Temperatures have been gradually rising each day, and are forecasted through the next week to be about 5-10 degrees above normal under clear sunny March skies. Each night, temperatures will dip back below freezing. This melt-freeze cycle will stress and strengthen the snow pack.
Wet-loose avalanches have been going off the last few days, and are still possible. Stay off steep, really warm, solar effected slopes late in the day. Rollerballs and point releases, as well as an increase in boot, ski and or sled penetration depth in the snow are all indicators that the aspect is picking up too much heat, and you should choose a different, cooler aspect.
Towards the end of the last storm, Northwest winds gusted upwards of 30 MPH pushing around about 4-6 inches of light snow creating shallow wind slabs that are sitting on crusts in places and were failing easily yesterday, while very shallow 1-2" deep, they do have the potential to sluff in steep, extreme northerly terrain.
We have seen minimal cornice failure lately, but given the size of some of the cornices that are somehow still hanging on over the ridges, It's doubtful that they will survive the temperature swings that we are going to be seeing. Stay far back from the edges of cornices as they may be stressed out, hanging over, and fail further back than you might expect.
Yesterday, Some monster cornices on one of Bruin's North Faces.
PAC will issue 3 Advisories per week through the remainder of the winter as long as funding is available.
Your Observations are extremely helpful and appreciated by all backcountry users. If you have not checked our our Observations page, it is really easy to add snow or avalanche info. Drop down menus and prompts will lead you through it and it is easy to add photos.
Please be aware that there are areas that are CLOSED to motorized traffic in the McCall, Goose Lake and greater West Mountains area. Just because there are tracks in some areas, does not mean they are open. Please respect all users and closures. See the Payette Winter Travel Maps for clarification. Both the East and West maps can be downloaded on the Avenza app on your phone or are available at trailheads and local shops. IT IS YOUR RESPONSIBILITY TO KNOW WHERE YOU ARE AND WHERE THESE CLOSURES EXIST.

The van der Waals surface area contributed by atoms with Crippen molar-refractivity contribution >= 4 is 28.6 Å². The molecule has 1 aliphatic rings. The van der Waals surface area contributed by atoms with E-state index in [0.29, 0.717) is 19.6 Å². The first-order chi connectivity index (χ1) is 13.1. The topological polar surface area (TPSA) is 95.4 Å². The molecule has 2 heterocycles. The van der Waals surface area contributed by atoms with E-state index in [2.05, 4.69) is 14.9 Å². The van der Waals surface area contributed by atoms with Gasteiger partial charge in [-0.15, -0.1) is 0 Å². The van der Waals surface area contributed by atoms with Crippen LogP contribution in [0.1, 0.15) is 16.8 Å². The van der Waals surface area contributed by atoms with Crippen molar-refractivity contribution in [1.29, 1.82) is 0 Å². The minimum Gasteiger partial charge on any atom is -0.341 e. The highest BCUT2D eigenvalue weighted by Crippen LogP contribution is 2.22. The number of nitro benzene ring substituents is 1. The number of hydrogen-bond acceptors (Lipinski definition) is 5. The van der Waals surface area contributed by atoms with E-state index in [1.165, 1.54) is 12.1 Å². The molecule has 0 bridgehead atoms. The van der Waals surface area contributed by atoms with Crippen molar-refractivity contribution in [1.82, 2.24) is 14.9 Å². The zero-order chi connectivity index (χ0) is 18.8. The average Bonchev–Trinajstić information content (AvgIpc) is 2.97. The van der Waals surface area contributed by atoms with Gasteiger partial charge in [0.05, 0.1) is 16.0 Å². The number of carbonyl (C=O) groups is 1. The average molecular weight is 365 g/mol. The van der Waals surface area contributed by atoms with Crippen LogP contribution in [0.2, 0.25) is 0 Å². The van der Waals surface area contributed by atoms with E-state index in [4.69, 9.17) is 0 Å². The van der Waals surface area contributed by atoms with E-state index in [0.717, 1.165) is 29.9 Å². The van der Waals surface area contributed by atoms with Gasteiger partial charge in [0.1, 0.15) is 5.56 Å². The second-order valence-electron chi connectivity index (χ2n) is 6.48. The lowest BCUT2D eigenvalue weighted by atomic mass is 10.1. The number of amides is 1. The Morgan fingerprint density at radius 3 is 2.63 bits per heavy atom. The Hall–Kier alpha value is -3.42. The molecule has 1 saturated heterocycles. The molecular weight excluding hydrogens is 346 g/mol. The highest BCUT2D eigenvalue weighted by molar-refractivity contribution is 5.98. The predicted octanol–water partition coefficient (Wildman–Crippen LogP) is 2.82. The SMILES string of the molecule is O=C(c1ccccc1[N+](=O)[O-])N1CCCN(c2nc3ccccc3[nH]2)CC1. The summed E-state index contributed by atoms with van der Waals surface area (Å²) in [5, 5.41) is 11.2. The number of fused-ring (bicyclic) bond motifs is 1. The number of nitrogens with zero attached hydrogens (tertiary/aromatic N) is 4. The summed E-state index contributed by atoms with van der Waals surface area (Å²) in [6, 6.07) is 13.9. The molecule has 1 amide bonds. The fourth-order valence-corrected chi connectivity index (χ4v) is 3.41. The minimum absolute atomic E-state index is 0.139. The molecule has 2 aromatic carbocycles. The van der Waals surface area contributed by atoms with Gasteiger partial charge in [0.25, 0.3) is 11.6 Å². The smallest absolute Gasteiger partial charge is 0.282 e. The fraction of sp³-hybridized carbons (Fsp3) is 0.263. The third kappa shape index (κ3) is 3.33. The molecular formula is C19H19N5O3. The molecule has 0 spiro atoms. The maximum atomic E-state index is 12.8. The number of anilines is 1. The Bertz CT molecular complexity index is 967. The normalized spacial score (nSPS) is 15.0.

Yesterday, we ski toured the East aspect of Bruin. The melt-freeze trend, along with the snow coverage is allowing for some impressive travel. The snow pack was picking up quite a bit of heat, and produced some pretty good point releases on steep South slopes. The upper 2 inches on E and NE Bruin Between 7500ft and above consisted of a wind slab that we were able to get to sluff off on the very top 30 feet off of the summit on our first few turns.
Skiers should definitely be carrying glop stopper, and other waxes to help slide in the warm afternoon snow. Scratchers on snowmobiles are going to be essential on groomed trails (especially early morning) , and if you have a big track you might want to carry spare scratchers in case you break them?
|0600 temperature:||27 deg. F.|
|Max. temperature in the last 24 hours:||38 deg. F.|
|Average wind direction during the last 24 hours:||NE|
|Average wind speed during the last 24 hours:||9 mph|
|Maximum wind gust in the last 24 hours:||20 mph|
|New snowfall in the last 24 hours:||NA inches|
|Total snow depth:||NA inches|
Area Forecast Discussion
National Weather Service Boise ID
327 AM MDT Mon Mar 18 2019
.SHORT TERM...Today through Thursday...A upper level ridge will
build across southwest Canada through the short term period,
bringing mostly clear skies, and warmer temperatures. Temperatures
will warm to around 5-10 degrees above normal, with the warmest
day on Wednesday. A trough off the CA coast will undercut the
ridge on Wednesday afternoon as it moves across the Great Basin on
Thursday. Showers will mainly be south along the Nevada border as
this system passes by into UT.
.LONG TERM...Thursday night through Monday...An upper trough off the
coast will move into the area by Saturday for a chance of showers
through Saturday night. Snow levels will be around 5000 feet. The
trough will exit the area to the east by Sunday for drier
conditions. The next upper trough may spread showers into the area
on Monday, although there are significant timing differences in the
models so confidence is low. Temperatures will be around 5 degrees
above normal on Friday and near normal Saturday through Monday.
This avalanche advisory is provided through a partnership between the Payette National Forest and the Payette Avalanche Center. This advisory covers the West Central Mountains between Hard Butte on the north and Council Mountain on the south. This advisory applies only to backcountry areas outside established ski area boundaries. This advisory describes general avalanche conditions and local variations always occur. This advisory expires at midnight on the posted day unless otherwise noted. The information in this advisory is provided by the USDA Forest Service who is solely responsible for its content.